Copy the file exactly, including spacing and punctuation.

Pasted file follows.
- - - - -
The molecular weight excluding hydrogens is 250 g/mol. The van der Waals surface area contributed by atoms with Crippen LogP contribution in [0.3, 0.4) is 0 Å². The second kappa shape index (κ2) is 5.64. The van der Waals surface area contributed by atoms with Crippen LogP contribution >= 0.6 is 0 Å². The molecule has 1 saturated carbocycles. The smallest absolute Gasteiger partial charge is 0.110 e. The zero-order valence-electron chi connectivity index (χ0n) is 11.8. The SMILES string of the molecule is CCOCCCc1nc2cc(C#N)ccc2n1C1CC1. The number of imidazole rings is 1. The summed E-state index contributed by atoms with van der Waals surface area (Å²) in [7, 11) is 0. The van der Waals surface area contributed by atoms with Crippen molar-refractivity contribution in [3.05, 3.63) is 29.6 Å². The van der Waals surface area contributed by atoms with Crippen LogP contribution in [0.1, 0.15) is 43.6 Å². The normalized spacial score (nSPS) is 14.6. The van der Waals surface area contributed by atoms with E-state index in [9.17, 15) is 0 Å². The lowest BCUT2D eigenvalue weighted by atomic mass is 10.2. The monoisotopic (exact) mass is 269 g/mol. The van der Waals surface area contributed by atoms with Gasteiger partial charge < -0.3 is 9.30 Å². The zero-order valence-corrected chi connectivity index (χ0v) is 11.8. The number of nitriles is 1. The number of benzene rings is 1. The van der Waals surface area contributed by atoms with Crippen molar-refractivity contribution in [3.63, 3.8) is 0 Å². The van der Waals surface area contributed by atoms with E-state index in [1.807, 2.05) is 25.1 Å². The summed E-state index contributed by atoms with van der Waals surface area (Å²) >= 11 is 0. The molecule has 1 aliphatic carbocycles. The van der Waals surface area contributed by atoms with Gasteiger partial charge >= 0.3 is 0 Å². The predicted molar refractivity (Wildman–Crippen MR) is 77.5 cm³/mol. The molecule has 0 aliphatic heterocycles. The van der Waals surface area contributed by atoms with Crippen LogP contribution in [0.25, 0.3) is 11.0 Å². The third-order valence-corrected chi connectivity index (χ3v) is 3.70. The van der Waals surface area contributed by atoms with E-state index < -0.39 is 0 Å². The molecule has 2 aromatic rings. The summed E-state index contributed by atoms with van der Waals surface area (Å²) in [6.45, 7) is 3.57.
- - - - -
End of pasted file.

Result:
The molecular weight excluding hydrogens is 250 g/mol. The van der Waals surface area contributed by atoms with Crippen LogP contribution in [0.3, 0.4) is 0 Å². The second kappa shape index (κ2) is 5.64. The van der Waals surface area contributed by atoms with Crippen LogP contribution >= 0.6 is 0 Å². The molecule has 1 saturated carbocycles. The smallest absolute Gasteiger partial charge is 0.110 e. The zero-order valence-electron chi connectivity index (χ0n) is 11.8. The SMILES string of the molecule is CCOCCCc1nc2cc(C#N)ccc2n1C1CC1. The number of imidazole rings is 1. The summed E-state index contributed by atoms with van der Waals surface area (Å²) in [7, 11) is 0. The van der Waals surface area contributed by atoms with Crippen molar-refractivity contribution in [3.05, 3.63) is 29.6 Å². The van der Waals surface area contributed by atoms with Crippen LogP contribution in [0.1, 0.15) is 43.6 Å². The normalized spacial score (nSPS) is 14.6. The van der Waals surface area contributed by atoms with E-state index in [9.17, 15) is 0 Å². The lowest BCUT2D eigenvalue weighted by atomic mass is 10.2. The monoisotopic (exact) mass is 269 g/mol. The van der Waals surface area contributed by atoms with Gasteiger partial charge < -0.3 is 9.30 Å². The zero-order valence-corrected chi connectivity index (χ0v) is 11.8. The number of nitriles is 1. The number of benzene rings is 1. The van der Waals surface area contributed by atoms with Crippen molar-refractivity contribution in [3.63, 3.8) is 0 Å². The van der Waals surface area contributed by atoms with E-state index in [1.807, 2.05) is 25.1 Å². The summed E-state index contributed by atoms with van der Waals surface area (Å²) >= 11 is 0. The molecule has 1 aliphatic carbocycles. The van der Waals surface area contributed by atoms with Gasteiger partial charge >= 0.3 is 0 Å². The predicted molar refractivity (Wildman–Crippen MR) is 77.5 cm³/mol. The molecule has 0 aliphatic heterocycles. The van der Waals surface area contributed by atoms with Crippen LogP contribution in [0.25, 0.3) is 11.0 Å². The third-order valence-corrected chi connectivity index (χ3v) is 3.70. The van der Waals surface area contributed by atoms with E-state index < -0.39 is 0 Å². The molecule has 2 aromatic rings. The summed E-state index contributed by atoms with van der Waals surface area (Å²) in [6.45, 7) is 3.57.